Spirit_Rest_of_Us_FINAL.indd[This short series of three posts are excerpts from my book A Spirit for the Rest of Us. I am convinced that churches of Christ must rethink our understanding of and interaction with the Holy Spirit. Without a vibrant relationship with a living, indwelling Spirit, we are left with little more than our Bibles and self-discipline for becoming the people God wants us to be. That is not a very hopeful scenario in my thinking. So perhaps the time has come for us to think through the subject of the Spirit once again. These articles are an attempt to trace out how and why our theology of the Spirit developed as it did and represent chapters 17-19 (the closing chapters) of the book. Your comments would be appreciated.]

The subject of the Holy Spirit is a difficult one—particularly for those of us who stand in the stream of the American Restoration Movement at this particular time. Admit it: our relationship with the Spirit has long been a troubled one.

It’s not just that, in this multi-channeled stream that makes up the universal church’s varied experience of the Spirit, our stream happens to be of the “minimalist” sort. If that explained our Spirit-impairment—that our particular channel runs a little shallower than most—there might be no need for a serious discussion of the Spirit or for the writing of this book.

But it’s more than that … much more.

Those of us who trace our roots to the American Restoration Movement have moved beyond a “minimal” involvement of the Spirit in our church and in our personal lives. We’ve gone far past merely accepting that our Spirit-experience is of the “trickle” variety. Our movement has attempted to dam up even the dribble, re-channel it into Scripture, insist that the Spirit is no longer a Person to be experienced in our hearts and lives but an influence that touches us only through the pages of inspired writings. We have denied any need for an indwelling and living Spirit. We have relied solely on the Bible and the pattern, and insisted to all who will listen that that should be sufficient. We’ve even gone so far as to claim that a continuing role for the Holy Spirit today would be counterproductive; it muddies the clarity of a faith built on command, example, and necessary inference and opens the door to all sorts of subjective troubles.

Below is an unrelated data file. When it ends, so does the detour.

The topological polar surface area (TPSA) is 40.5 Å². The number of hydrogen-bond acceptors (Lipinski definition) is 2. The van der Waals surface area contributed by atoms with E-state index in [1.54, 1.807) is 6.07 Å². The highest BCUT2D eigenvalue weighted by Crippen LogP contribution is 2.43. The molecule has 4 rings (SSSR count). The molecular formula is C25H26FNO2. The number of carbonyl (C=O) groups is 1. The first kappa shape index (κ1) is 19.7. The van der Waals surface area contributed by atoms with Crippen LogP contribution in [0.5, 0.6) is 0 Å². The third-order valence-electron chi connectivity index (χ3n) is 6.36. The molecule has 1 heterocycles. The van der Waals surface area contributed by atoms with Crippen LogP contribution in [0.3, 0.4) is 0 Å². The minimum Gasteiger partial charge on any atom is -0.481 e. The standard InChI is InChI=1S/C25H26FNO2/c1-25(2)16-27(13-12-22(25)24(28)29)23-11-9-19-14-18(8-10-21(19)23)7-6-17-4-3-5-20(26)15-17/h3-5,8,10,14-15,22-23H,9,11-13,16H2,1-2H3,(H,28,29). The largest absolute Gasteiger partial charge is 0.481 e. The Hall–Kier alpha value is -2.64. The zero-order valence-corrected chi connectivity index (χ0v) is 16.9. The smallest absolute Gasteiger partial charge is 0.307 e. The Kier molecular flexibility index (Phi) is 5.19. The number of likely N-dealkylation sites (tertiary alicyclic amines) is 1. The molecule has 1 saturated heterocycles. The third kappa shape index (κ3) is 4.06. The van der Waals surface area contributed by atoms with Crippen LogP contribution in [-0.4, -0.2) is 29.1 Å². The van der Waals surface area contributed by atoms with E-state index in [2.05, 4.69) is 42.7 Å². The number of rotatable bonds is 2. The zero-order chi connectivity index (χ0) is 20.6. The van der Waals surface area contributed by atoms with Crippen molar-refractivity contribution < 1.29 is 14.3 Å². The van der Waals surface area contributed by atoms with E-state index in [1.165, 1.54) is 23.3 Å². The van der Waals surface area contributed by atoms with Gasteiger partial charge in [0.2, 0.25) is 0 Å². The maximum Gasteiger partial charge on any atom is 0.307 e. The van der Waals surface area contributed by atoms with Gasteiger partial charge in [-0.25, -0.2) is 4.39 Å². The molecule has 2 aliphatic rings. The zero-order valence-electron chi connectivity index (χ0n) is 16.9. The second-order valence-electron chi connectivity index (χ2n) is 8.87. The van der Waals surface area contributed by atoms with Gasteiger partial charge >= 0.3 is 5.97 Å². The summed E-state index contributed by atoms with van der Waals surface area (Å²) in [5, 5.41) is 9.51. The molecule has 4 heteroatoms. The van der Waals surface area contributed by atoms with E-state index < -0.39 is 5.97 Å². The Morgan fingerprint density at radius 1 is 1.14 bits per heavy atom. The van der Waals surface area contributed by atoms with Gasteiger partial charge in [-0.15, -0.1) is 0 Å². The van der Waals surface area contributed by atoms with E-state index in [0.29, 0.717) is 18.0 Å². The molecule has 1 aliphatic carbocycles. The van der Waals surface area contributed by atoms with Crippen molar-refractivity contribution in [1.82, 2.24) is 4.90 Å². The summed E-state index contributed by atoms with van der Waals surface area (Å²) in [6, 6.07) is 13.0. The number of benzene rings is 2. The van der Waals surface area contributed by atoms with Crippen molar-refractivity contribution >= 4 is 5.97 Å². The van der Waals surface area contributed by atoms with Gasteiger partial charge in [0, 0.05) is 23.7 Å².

We have moved dangerously close to the point of resisting the Spirit, grieving the Spirit, insulting the Spirit, and quenching the Holy Spirit’s fire: a position that Scripture repeatedly—and sternly—warns us against.[1]

Reasoning Ourselves Out of Spirit

What follows is an attempt to summarize our teachings (those ideas characteristic of the Restoration Movement and, particularly, of the Churches of Christ) on the subject of the Holy Spirit. Such a summary poses numerous difficulties, among them the problem of drawing together a coherent picture from such an autonomous and idiosyncratic collection of people. I don’t mean to imply that everyone everywhere in our heritage learned the same things (regarding the positions I’m about to describe) in exactly the same way.  I plead guilty to a certain amount of generalization and oversimplification. You may well have quibbles or even take strong exception to parts of what is described below.

What I am reaching for, however, is a truth to be found in the big picture. I thought about peppering this analysis with footnotes and references and quotations—only to realize that if my description of the whole does not resonate with your own experience of what we’ve taught on this subject, footnotes won’t help. A careful combing of the details needs to be done (by someone smarter and more inclined than I) but this is neither the time nor place. Instead, I’m going to put on the table what I believe to be characteristic of our teaching on the Holy Spirit. And I’m going to ask you to search your own heart, to remember the sermons you’ve heard and the classes you’ve attended, to see whether—in the main—my summary captures the positions we have taken. If so, keep reading. If not …

Our understanding of the Holy Spirit begins where you would expect people as Biblicist as ourselves to start: with a strong affirmation that the witness of the New Testament to the person and work of the Holy Spirit in the lives of the first Christians is accurate. We accept everything the Bible says about the Spirit and believers as a reliable depiction of what our original brothers experienced. The Spirit was alive and present in those first disciples. The Spirit empowered them to heal and prophesy and speak in tongues (though we still argue over whether those “tongues” involved foreign languages or a heavenly jargon). The Spirit was actively and directly engaged in a transformative work in their lives that conferred love and wisdom and knowledge and unity. We believe that—by the power of the Spirit—Peter healed a lame man (Ac 3:1-10), Paul cast out demons (Ac 16:16-18), the Corinthians received revelations (1Co 2:10), and the Thessalonians were sanctified (2Th 2:13).